Community-Acquired Meningitis in Older Adults: Clinical Features, Etiology, and Prognostic Factors.
J Am Geriatr Soc. 2014 Nov 4;
Authors: Wang AY, Machicado JD, Khoury NT, Wootton SH, Salazar L, Hasbun R
OBJECTIVES: To investigate the epidemiology and outcomes of community-acquired meningitis in older adults.
DESIGN: Retrospective study.
SETTING: Participants adults in Houston, Texas, with community-acquired meningitis hospitalized between January 1, 2005, and January 1, 2010 (N = 619; n = 54, 8.7%, aged ≥65; n = 565 aged <65).
METHODS: An adverse clinical outcome was defined as a Glasgow Outcome Scale score of 4 or less.
RESULTS: Older adults had higher rates of comorbidities, abnormal neurological and laboratory (serum white blood cell count >12,000/μL, and cerebrospinal fluid protein >100 mg/dL) findings (P < .001), abnormalities on computed tomography and magnetic resonance imaging of the head (P = .002), and adverse clinical outcomes (ACOs) (P < .001). The majority of participants (65.8%) had meningitis of unknown etiology. Bacterial meningitis was an infrequent cause of community-acquired meningitis (7.4%). Of the known causes, bacterial meningitis and West Nile virus were more common in older than younger adults; younger participants more frequently had cryptococcal and viral meningitis. On logistic regression, female sex was predictive of a poor outcome in the older participants (P = .002), whereas abnormal neurological examination (P < .001), fever (P = .01), and a cerebrospinal fluid glucose level less than 45 mg/dL (P = .002) were significant poor prognostic factors in younger participants.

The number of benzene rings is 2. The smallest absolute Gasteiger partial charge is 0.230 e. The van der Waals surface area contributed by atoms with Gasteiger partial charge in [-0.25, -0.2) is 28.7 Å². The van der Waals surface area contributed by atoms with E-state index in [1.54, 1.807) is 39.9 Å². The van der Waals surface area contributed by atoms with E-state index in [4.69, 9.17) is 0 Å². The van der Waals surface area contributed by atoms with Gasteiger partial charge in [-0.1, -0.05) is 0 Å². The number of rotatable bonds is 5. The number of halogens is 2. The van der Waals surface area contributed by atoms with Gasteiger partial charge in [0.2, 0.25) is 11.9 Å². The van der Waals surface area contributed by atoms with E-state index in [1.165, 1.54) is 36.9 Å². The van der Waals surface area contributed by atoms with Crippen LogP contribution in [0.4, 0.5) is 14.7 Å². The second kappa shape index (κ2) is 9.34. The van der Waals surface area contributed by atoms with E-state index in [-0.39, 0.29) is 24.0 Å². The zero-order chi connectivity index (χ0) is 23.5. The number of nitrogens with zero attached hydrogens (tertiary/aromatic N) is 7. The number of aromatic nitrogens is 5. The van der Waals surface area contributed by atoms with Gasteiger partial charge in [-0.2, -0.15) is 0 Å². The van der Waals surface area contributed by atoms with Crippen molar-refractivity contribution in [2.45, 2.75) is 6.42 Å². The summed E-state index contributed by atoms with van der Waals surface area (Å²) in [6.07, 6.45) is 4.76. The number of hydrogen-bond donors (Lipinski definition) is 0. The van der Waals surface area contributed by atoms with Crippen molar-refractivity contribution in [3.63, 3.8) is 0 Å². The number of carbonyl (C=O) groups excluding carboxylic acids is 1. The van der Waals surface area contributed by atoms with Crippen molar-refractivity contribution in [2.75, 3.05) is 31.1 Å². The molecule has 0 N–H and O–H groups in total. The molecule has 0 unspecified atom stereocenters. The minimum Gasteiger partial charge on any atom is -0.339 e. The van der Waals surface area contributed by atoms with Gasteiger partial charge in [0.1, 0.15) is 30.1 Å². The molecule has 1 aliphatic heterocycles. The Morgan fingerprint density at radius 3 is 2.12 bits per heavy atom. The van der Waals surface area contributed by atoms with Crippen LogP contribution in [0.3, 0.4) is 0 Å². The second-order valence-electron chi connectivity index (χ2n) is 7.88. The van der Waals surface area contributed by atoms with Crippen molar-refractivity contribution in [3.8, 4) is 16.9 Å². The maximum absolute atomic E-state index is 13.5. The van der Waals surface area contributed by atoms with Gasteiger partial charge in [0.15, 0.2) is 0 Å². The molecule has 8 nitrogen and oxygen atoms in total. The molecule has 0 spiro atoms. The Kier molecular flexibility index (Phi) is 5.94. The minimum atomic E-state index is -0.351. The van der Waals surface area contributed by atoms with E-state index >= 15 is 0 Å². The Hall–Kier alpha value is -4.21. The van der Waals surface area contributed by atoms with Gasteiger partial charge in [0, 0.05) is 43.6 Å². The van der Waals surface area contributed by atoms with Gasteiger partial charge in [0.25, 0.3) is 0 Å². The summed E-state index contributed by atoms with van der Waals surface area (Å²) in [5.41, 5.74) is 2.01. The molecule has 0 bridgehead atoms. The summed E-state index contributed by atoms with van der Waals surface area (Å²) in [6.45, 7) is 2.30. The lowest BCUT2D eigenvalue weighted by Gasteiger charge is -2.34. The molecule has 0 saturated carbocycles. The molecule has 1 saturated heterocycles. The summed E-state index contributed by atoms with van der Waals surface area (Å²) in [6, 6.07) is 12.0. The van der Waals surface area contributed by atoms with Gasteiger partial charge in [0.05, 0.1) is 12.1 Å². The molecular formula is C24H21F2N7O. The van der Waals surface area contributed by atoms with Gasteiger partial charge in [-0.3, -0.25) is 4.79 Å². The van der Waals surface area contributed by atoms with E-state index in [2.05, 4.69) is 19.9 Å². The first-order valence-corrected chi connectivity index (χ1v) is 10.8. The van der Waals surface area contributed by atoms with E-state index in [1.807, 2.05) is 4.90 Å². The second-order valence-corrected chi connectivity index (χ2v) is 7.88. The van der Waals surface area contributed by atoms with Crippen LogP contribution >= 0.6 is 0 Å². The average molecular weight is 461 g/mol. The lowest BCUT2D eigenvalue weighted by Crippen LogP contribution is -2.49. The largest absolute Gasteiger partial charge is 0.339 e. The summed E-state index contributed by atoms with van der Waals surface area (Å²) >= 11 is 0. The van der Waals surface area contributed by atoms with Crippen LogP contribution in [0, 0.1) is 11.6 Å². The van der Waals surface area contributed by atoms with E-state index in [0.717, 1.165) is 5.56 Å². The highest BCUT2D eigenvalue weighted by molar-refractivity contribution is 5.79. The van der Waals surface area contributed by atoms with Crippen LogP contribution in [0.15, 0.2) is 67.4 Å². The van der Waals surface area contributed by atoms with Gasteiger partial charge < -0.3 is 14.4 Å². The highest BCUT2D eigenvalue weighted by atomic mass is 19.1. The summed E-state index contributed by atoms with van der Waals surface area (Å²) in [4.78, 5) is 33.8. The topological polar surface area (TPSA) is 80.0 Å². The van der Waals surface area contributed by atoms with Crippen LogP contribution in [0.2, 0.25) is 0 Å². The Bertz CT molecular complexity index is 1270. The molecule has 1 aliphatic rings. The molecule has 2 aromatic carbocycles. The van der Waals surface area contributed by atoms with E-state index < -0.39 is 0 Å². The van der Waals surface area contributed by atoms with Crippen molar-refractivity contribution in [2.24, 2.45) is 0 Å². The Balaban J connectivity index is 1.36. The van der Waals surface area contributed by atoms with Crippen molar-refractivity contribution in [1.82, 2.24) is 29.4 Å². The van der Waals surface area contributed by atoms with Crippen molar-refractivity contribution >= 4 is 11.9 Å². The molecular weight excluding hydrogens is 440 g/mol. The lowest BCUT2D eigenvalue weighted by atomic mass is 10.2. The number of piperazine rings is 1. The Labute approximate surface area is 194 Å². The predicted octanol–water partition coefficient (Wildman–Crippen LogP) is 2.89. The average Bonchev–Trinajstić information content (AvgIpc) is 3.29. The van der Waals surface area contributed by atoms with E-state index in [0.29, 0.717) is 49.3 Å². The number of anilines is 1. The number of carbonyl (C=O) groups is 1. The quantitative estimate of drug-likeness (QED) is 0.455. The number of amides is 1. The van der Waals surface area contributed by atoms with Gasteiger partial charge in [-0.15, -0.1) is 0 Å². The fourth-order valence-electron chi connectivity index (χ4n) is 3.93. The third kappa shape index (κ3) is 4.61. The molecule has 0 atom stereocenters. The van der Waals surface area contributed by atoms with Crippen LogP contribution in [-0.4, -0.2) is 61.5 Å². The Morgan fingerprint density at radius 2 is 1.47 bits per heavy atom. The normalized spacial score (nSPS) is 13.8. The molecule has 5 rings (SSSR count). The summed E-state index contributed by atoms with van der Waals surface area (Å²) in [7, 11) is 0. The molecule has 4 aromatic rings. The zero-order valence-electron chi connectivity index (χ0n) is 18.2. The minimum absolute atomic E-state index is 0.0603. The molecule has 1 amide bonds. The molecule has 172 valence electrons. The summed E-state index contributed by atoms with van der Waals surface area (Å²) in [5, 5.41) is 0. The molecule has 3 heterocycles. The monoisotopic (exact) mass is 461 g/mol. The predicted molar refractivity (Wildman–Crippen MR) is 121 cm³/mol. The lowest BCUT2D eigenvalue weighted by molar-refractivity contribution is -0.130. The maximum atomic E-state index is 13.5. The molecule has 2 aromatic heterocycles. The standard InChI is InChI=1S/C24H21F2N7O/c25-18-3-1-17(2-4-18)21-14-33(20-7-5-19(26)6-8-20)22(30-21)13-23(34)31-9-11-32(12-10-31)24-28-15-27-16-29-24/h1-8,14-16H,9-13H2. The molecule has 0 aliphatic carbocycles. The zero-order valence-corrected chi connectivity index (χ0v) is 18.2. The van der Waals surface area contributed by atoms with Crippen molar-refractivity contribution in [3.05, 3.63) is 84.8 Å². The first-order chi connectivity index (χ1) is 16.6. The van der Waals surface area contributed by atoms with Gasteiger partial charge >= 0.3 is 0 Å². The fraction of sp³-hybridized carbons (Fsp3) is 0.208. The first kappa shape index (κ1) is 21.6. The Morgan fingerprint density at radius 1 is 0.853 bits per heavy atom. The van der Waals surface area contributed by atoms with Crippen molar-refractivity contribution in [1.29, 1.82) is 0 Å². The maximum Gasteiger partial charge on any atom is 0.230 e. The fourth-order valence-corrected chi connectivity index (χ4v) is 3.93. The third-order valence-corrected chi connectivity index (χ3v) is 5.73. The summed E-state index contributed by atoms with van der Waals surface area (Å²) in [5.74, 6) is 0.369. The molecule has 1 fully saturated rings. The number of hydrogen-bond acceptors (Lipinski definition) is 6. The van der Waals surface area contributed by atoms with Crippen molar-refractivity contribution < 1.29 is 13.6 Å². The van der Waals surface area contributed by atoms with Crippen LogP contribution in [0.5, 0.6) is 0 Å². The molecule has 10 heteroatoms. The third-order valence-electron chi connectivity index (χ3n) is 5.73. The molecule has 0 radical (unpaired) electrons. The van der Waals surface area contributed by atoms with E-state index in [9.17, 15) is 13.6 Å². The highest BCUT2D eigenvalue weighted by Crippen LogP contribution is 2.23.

CONCLUSION: Most cases of community-acquired meningitis are of unknown origin. Older adults are more likely than younger adults to have bacterial meningitis and West Nile virus infection when a cause can be identified. They also have more neurological abnormalities, laboratory and imaging abnormalities, and adverse clinical outcomes.
PMID: 25370434 [PubMed - as supplied by publisher]